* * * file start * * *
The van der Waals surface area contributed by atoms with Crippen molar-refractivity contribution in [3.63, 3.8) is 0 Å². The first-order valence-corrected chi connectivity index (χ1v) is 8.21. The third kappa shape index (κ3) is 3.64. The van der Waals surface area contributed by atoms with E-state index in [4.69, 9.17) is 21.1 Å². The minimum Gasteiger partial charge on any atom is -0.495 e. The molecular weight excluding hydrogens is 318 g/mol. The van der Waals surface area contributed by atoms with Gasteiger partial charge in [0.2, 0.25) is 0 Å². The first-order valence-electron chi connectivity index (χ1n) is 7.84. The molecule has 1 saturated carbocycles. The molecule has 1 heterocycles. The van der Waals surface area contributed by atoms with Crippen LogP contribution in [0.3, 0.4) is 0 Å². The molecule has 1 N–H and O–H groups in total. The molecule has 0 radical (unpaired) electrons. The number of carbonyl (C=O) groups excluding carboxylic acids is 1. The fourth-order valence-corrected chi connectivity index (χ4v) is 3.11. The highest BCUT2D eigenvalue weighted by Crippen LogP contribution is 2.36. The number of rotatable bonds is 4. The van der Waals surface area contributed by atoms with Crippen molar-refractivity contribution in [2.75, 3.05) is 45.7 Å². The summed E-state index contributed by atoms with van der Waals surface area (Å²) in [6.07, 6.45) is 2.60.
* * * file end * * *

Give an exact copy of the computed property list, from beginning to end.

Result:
The van der Waals surface area contributed by atoms with Crippen molar-refractivity contribution in [3.63, 3.8) is 0 Å². The first-order valence-corrected chi connectivity index (χ1v) is 8.21. The third kappa shape index (κ3) is 3.64. The van der Waals surface area contributed by atoms with E-state index in [4.69, 9.17) is 21.1 Å². The minimum Gasteiger partial charge on any atom is -0.495 e. The molecular weight excluding hydrogens is 318 g/mol. The van der Waals surface area contributed by atoms with Gasteiger partial charge in [0.2, 0.25) is 0 Å². The first-order valence-electron chi connectivity index (χ1n) is 7.84. The molecule has 1 saturated carbocycles. The molecule has 1 heterocycles. The van der Waals surface area contributed by atoms with Crippen LogP contribution in [0.3, 0.4) is 0 Å². The molecule has 1 N–H and O–H groups in total. The molecule has 0 radical (unpaired) electrons. The number of carbonyl (C=O) groups excluding carboxylic acids is 1. The fourth-order valence-corrected chi connectivity index (χ4v) is 3.11. The highest BCUT2D eigenvalue weighted by Crippen LogP contribution is 2.36. The number of rotatable bonds is 4. The van der Waals surface area contributed by atoms with Crippen molar-refractivity contribution in [2.75, 3.05) is 45.7 Å². The summed E-state index contributed by atoms with van der Waals surface area (Å²) in [6.07, 6.45) is 2.60.